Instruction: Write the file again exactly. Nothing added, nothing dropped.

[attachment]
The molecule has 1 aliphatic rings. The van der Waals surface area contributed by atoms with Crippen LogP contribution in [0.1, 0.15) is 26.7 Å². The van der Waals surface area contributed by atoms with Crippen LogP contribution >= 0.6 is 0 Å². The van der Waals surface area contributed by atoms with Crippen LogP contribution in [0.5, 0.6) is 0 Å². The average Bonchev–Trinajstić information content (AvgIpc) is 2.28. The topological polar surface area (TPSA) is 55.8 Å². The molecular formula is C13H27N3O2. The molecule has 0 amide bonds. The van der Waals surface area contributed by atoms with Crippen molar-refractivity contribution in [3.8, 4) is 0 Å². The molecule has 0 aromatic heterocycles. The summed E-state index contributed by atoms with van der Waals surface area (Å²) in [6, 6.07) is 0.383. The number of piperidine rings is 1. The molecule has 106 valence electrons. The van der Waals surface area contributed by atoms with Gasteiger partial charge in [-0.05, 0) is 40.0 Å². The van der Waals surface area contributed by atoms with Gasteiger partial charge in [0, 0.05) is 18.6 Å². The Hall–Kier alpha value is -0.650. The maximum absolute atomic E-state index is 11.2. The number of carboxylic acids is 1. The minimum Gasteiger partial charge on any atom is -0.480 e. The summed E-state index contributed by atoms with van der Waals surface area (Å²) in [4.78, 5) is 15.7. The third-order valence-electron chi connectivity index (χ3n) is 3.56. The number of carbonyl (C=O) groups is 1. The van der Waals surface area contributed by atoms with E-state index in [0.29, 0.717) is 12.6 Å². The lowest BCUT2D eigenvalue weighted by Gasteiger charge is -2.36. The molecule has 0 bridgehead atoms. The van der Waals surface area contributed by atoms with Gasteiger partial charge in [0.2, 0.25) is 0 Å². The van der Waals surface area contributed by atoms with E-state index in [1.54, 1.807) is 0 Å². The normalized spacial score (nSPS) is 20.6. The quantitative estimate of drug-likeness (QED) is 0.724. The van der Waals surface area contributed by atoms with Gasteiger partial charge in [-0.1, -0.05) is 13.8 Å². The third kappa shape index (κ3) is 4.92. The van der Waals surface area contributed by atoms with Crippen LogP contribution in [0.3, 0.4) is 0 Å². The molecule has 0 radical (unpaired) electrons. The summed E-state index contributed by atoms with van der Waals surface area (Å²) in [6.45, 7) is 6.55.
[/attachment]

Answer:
The molecule has 1 aliphatic rings. The van der Waals surface area contributed by atoms with Crippen LogP contribution in [0.1, 0.15) is 26.7 Å². The van der Waals surface area contributed by atoms with Crippen LogP contribution >= 0.6 is 0 Å². The van der Waals surface area contributed by atoms with Crippen LogP contribution in [0.5, 0.6) is 0 Å². The average Bonchev–Trinajstić information content (AvgIpc) is 2.28. The topological polar surface area (TPSA) is 55.8 Å². The molecular formula is C13H27N3O2. The molecule has 0 amide bonds. The van der Waals surface area contributed by atoms with Crippen molar-refractivity contribution in [3.8, 4) is 0 Å². The molecule has 0 aromatic heterocycles. The summed E-state index contributed by atoms with van der Waals surface area (Å²) in [6, 6.07) is 0.383. The number of piperidine rings is 1. The molecule has 106 valence electrons. The van der Waals surface area contributed by atoms with Gasteiger partial charge in [-0.05, 0) is 40.0 Å². The van der Waals surface area contributed by atoms with Gasteiger partial charge in [0, 0.05) is 18.6 Å². The Hall–Kier alpha value is -0.650. The maximum absolute atomic E-state index is 11.2. The number of carboxylic acids is 1. The minimum Gasteiger partial charge on any atom is -0.480 e. The summed E-state index contributed by atoms with van der Waals surface area (Å²) in [4.78, 5) is 15.7. The third-order valence-electron chi connectivity index (χ3n) is 3.56. The number of carbonyl (C=O) groups is 1. The van der Waals surface area contributed by atoms with E-state index in [0.29, 0.717) is 12.6 Å². The lowest BCUT2D eigenvalue weighted by Gasteiger charge is -2.36. The molecule has 0 bridgehead atoms. The van der Waals surface area contributed by atoms with Gasteiger partial charge in [0.2, 0.25) is 0 Å². The van der Waals surface area contributed by atoms with E-state index in [1.54, 1.807) is 0 Å². The normalized spacial score (nSPS) is 20.6. The quantitative estimate of drug-likeness (QED) is 0.724. The van der Waals surface area contributed by atoms with Gasteiger partial charge in [-0.1, -0.05) is 13.8 Å². The third kappa shape index (κ3) is 4.92. The van der Waals surface area contributed by atoms with Crippen LogP contribution in [0.3, 0.4) is 0 Å². The molecule has 0 radical (unpaired) electrons. The summed E-state index contributed by atoms with van der Waals surface area (Å²) in [6.45, 7) is 6.55.